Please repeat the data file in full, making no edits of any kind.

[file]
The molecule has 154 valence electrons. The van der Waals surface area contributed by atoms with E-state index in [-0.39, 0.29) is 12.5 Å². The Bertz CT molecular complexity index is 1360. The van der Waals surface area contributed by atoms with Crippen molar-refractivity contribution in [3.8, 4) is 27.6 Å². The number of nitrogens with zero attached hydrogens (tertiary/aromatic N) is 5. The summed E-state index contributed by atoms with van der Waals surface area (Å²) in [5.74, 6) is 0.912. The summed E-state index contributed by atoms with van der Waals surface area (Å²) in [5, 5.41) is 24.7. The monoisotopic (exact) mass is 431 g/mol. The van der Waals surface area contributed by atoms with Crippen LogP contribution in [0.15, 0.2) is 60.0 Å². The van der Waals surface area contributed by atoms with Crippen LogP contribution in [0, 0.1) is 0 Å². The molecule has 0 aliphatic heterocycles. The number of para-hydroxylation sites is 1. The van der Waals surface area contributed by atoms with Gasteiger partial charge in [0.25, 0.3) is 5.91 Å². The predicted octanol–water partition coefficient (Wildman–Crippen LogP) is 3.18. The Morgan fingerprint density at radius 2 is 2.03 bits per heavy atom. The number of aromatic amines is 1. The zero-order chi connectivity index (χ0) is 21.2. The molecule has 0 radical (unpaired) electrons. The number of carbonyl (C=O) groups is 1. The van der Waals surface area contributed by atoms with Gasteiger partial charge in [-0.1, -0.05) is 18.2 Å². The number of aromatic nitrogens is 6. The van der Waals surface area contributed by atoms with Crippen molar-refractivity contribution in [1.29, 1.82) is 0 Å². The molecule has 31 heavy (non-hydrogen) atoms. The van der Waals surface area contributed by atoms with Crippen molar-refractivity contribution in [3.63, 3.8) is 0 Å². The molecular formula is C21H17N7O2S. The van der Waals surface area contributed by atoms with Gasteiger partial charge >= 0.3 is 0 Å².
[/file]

The molecule has 154 valence electrons. The van der Waals surface area contributed by atoms with E-state index in [-0.39, 0.29) is 12.5 Å². The Bertz CT molecular complexity index is 1360. The van der Waals surface area contributed by atoms with Crippen molar-refractivity contribution in [3.8, 4) is 27.6 Å². The number of nitrogens with zero attached hydrogens (tertiary/aromatic N) is 5. The summed E-state index contributed by atoms with van der Waals surface area (Å²) in [5.74, 6) is 0.912. The summed E-state index contributed by atoms with van der Waals surface area (Å²) in [5, 5.41) is 24.7. The monoisotopic (exact) mass is 431 g/mol. The van der Waals surface area contributed by atoms with Crippen LogP contribution in [0.15, 0.2) is 60.0 Å². The van der Waals surface area contributed by atoms with Crippen LogP contribution in [0, 0.1) is 0 Å². The molecule has 0 aliphatic heterocycles. The number of para-hydroxylation sites is 1. The van der Waals surface area contributed by atoms with Gasteiger partial charge in [0.25, 0.3) is 5.91 Å². The predicted octanol–water partition coefficient (Wildman–Crippen LogP) is 3.18. The Morgan fingerprint density at radius 2 is 2.03 bits per heavy atom. The number of aromatic amines is 1. The zero-order chi connectivity index (χ0) is 21.2. The molecule has 0 radical (unpaired) electrons. The number of carbonyl (C=O) groups is 1. The van der Waals surface area contributed by atoms with Gasteiger partial charge in [-0.1, -0.05) is 18.2 Å². The number of aromatic nitrogens is 6. The van der Waals surface area contributed by atoms with Crippen molar-refractivity contribution in [1.29, 1.82) is 0 Å². The molecule has 31 heavy (non-hydrogen) atoms. The van der Waals surface area contributed by atoms with Crippen molar-refractivity contribution in [3.63, 3.8) is 0 Å². The molecular formula is C21H17N7O2S. The van der Waals surface area contributed by atoms with Gasteiger partial charge >= 0.3 is 0 Å².